Whilst Spelthorne Council was recently singled out by the national press for ‘punting like drunken sailors all around the country’ after they made a (reportedly) mammoth £360m investment in British Petroleum’s office park last September, it’s indicative of the steps local authorities across the country are taking to ensure that they secure reliable long-term income streams in a world when central government funding ends in 2020. They’ve got to keep the metaphorical lights on somehow, and investing in assets both within and outside of their administrative boundaries is the increasingly frequent choice for many.
Indeed, Cllr Peter Fleming in Sevenoaks is Leader of the first council in England to be financially self-sustaining. Realising you can’t plug the funding gap by continuously increasing council tax for raise funds through new homes with 90% of the region being greenbelt, the Council now own a pub, a petrol station, an office block and is now in the process of building a Premier Inn. In Cllr Fleming’s own words ‘we got to a position a few years ago where the risk of doing nothing was far greater than the risk of doing nothing’.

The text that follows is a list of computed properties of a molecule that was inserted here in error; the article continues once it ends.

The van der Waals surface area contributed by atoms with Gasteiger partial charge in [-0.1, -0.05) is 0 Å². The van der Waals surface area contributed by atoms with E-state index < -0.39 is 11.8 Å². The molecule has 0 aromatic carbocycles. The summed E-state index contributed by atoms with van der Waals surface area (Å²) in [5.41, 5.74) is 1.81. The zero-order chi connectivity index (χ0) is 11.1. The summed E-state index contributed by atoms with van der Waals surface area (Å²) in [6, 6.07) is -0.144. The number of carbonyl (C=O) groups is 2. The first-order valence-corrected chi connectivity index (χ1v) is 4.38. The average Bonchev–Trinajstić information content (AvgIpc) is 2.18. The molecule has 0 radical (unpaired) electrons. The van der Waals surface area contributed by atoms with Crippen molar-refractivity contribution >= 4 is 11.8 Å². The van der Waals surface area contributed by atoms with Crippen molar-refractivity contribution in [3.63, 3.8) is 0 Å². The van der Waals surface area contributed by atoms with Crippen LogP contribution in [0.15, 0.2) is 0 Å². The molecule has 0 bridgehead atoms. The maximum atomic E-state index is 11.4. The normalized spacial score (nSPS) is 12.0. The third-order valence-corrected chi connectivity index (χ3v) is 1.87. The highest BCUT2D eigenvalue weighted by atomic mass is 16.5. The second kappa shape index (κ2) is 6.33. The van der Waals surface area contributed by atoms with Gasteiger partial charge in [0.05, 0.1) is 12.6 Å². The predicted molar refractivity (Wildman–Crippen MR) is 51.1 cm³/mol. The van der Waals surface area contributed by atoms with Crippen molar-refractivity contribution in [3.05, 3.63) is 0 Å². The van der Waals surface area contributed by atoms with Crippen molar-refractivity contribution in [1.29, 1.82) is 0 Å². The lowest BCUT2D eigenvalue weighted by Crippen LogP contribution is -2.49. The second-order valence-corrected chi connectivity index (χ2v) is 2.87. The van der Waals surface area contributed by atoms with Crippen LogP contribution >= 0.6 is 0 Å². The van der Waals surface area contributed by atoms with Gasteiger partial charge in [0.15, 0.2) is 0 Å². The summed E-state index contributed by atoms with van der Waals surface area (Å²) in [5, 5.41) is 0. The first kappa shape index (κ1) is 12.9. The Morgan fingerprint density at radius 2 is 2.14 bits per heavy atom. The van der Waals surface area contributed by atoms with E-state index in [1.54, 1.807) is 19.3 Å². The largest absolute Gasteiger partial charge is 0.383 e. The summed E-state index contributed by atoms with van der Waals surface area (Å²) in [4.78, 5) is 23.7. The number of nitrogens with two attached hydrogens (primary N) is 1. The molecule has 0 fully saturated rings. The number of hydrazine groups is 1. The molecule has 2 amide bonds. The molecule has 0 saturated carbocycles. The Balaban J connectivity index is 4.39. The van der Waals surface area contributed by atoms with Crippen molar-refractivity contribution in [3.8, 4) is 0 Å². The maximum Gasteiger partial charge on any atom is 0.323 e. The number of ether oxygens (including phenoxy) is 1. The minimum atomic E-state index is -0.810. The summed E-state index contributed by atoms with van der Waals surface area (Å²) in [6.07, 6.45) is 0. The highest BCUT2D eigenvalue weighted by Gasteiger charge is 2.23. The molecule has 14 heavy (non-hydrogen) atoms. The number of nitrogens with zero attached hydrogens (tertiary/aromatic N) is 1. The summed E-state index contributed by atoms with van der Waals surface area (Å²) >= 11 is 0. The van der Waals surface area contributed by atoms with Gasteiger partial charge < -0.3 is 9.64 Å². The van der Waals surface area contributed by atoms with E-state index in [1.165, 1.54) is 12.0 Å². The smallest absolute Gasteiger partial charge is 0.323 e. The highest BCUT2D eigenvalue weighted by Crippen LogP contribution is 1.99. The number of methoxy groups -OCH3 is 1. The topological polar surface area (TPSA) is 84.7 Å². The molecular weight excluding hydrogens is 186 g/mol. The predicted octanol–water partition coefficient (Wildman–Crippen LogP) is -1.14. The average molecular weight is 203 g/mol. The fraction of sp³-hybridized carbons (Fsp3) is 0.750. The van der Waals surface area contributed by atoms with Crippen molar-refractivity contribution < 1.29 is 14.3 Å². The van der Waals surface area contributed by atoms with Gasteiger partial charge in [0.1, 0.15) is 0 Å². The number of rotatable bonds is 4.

So whilst the Council aren’t going to be buying your local corner shop and greasy spoon anytime soon, they are becoming increasingly commercial so they can protect the most vulnerable people in their communities and ensure that the bins still get collected.
The key will be ensuring that councils make the right investments and being commercially savvy. With their ability to borrow at a cheaper rate than private organisations and with repayment periods longer than most can dream of, the opportunity for securing the sustainable income streams they crave is clear. However, councils will inevitably make mistakes and whilst private companies that make mistakes fall back onto bankruptcy proceedings, no council should risk following suit.